The RRS James Cook, an UK research vessel, will spend six weeks studying the deep sea mountains of the Indian Ocean, as well as the animals located several thousands of meters below sea level.
The purpose of this mission quite challenging. This year, a report published in the journal of Marine Policyfound that trawling is one of the most damaging forms of fishing, and there is still so much we don’t understand about the damage fishing is causing to the aquatic ecosystem.
The fishing industry has moved towards deeper areas, following the depletion of the shallow waters; the deep sea catch has increased seven times since the mid 1960s, as stocks of shallower waters plummet. However, very little is known about this kind of species – but we do know that they have a huge significance for the underwater ecosystem, and they are more vulnerable than people might think.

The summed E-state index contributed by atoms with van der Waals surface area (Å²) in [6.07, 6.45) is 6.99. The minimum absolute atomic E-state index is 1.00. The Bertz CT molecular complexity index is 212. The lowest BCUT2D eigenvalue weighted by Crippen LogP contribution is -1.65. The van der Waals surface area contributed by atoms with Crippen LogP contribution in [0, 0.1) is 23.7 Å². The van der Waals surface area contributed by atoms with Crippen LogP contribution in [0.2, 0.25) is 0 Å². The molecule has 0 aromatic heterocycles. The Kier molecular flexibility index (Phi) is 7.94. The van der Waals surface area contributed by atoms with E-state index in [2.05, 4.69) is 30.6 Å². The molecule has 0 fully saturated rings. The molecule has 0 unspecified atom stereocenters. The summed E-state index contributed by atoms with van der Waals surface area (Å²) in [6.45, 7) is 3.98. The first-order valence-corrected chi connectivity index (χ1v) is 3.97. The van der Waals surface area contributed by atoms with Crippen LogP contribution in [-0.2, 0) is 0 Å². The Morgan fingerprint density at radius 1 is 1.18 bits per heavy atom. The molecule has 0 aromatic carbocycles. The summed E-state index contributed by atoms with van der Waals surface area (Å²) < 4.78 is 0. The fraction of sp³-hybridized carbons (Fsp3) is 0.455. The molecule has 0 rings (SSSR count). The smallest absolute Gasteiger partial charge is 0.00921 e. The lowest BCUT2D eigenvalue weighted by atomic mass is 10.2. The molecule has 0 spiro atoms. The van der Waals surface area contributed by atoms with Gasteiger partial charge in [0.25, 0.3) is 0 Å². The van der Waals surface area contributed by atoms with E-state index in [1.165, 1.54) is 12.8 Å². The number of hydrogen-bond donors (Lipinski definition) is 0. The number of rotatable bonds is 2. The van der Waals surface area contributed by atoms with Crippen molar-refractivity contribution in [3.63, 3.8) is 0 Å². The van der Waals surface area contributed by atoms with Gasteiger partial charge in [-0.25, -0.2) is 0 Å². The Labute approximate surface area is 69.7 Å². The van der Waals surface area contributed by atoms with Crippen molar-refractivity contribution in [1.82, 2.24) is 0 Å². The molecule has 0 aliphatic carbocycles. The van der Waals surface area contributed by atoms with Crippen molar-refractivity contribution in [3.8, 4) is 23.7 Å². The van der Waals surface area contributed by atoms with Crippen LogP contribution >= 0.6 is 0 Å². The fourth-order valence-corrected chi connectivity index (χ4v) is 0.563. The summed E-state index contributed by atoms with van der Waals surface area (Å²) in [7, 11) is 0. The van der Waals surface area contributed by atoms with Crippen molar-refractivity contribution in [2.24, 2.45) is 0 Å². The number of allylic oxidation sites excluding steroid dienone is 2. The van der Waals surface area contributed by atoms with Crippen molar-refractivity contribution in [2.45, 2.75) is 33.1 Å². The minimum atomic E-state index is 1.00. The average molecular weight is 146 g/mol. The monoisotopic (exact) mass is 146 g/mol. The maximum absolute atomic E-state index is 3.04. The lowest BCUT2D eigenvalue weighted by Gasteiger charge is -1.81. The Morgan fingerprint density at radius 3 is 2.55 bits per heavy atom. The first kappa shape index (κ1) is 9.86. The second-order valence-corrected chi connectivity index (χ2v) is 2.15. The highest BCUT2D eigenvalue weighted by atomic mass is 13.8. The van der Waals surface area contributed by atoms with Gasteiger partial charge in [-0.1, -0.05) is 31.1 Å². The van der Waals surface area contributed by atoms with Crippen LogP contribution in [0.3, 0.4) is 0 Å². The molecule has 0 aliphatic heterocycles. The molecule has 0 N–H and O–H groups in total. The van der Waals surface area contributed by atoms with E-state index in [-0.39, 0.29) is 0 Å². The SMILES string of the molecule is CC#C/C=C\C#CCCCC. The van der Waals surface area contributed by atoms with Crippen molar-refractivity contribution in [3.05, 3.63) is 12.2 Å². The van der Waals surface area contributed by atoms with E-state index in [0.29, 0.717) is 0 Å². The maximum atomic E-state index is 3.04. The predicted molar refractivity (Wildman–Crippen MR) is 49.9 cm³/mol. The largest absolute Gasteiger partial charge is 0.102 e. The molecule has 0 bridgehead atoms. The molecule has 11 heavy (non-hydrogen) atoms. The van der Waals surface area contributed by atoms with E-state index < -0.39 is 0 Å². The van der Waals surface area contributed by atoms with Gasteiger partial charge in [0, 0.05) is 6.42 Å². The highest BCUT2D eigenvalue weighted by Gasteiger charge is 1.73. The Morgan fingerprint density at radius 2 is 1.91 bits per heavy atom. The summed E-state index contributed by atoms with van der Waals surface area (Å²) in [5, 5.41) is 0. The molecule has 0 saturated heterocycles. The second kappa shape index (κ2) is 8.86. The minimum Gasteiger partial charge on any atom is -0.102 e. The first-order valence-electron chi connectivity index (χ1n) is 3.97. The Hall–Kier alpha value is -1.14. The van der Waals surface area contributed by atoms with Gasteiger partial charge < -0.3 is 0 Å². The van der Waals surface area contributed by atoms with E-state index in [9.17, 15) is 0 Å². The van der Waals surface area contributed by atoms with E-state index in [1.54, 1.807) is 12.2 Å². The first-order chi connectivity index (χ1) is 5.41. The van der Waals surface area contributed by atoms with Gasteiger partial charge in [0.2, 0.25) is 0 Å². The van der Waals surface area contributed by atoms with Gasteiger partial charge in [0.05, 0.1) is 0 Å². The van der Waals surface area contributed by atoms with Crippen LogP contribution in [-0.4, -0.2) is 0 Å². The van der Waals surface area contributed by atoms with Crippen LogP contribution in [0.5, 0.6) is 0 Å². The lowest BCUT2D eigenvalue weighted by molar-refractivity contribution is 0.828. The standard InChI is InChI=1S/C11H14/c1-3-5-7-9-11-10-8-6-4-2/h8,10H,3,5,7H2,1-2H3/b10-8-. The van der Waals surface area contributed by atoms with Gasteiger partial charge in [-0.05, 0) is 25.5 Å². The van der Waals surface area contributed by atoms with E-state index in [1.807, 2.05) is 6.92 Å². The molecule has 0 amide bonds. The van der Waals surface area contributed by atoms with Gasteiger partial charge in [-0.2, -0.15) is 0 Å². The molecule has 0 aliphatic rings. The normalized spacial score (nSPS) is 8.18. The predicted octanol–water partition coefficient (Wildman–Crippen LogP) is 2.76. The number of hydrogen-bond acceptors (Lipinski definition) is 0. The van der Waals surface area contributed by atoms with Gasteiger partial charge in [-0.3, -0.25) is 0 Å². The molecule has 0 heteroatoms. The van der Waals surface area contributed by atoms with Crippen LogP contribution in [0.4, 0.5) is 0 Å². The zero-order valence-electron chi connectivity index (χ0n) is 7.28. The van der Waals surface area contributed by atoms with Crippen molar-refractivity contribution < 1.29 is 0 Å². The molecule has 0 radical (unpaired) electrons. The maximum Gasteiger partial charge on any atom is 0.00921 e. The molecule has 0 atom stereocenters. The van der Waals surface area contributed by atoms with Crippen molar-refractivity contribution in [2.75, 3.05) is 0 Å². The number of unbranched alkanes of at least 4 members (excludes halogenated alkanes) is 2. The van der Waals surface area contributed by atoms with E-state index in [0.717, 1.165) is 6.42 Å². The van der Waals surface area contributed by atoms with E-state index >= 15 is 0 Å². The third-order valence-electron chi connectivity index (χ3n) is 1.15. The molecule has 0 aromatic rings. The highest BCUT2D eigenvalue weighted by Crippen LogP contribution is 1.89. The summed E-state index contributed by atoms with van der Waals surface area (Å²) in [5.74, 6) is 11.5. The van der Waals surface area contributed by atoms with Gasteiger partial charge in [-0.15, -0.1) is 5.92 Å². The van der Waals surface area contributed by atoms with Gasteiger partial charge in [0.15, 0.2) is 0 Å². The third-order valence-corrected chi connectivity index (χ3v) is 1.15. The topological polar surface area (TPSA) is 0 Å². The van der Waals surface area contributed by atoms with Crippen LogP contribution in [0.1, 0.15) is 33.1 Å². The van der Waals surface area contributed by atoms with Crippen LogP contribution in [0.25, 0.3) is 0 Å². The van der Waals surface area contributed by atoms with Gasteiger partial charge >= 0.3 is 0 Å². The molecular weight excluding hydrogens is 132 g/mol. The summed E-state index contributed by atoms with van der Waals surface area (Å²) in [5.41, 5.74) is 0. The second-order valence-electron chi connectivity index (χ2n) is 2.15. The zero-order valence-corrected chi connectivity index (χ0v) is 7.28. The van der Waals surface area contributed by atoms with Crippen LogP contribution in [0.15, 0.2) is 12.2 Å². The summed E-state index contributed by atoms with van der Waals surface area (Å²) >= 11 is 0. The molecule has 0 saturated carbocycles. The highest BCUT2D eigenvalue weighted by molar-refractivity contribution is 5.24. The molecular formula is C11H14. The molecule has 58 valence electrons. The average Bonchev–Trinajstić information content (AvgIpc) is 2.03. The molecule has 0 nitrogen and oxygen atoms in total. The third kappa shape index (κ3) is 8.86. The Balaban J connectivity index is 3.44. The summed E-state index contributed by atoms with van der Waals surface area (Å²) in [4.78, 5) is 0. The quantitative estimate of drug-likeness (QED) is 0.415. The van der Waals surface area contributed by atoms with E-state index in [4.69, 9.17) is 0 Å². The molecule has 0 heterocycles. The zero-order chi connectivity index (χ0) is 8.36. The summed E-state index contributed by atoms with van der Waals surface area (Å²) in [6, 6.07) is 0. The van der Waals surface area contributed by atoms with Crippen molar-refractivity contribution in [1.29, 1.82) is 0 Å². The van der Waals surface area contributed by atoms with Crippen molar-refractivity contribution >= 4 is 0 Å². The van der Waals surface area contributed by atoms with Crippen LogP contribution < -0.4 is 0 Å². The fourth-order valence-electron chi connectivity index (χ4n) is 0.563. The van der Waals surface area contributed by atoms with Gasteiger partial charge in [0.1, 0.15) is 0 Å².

“Many of them grow and reproduce slowly, which makes them particularly vulnerable to overexploitation,” said Carl Gustaf Lundin, director of IUCN’s Global Marine and Polar Programme. “Deep-sea bottom fisheries, including bottom trawling, can damage seamount habitats and negatively impact fish stocks. It can also irreversibly damage cold water corals, sponges and other animals.”
The mission is led by the International Union for Conservation of Nature (IUCN), and is the second to visit the seamounts along the South-West Indian Ocean Ridge.
“Because of their interactions with underwater currents, the biodiversity that develops around them is remarkably rich,” explained Aurelie Spadone, IUCN’s marine programme officer and a member of the team. They attract a great diversity of species and act as a type of ‘bed and breakfast’ for deep-sea predators such as sharks, which often feed on seamount communities,” she added.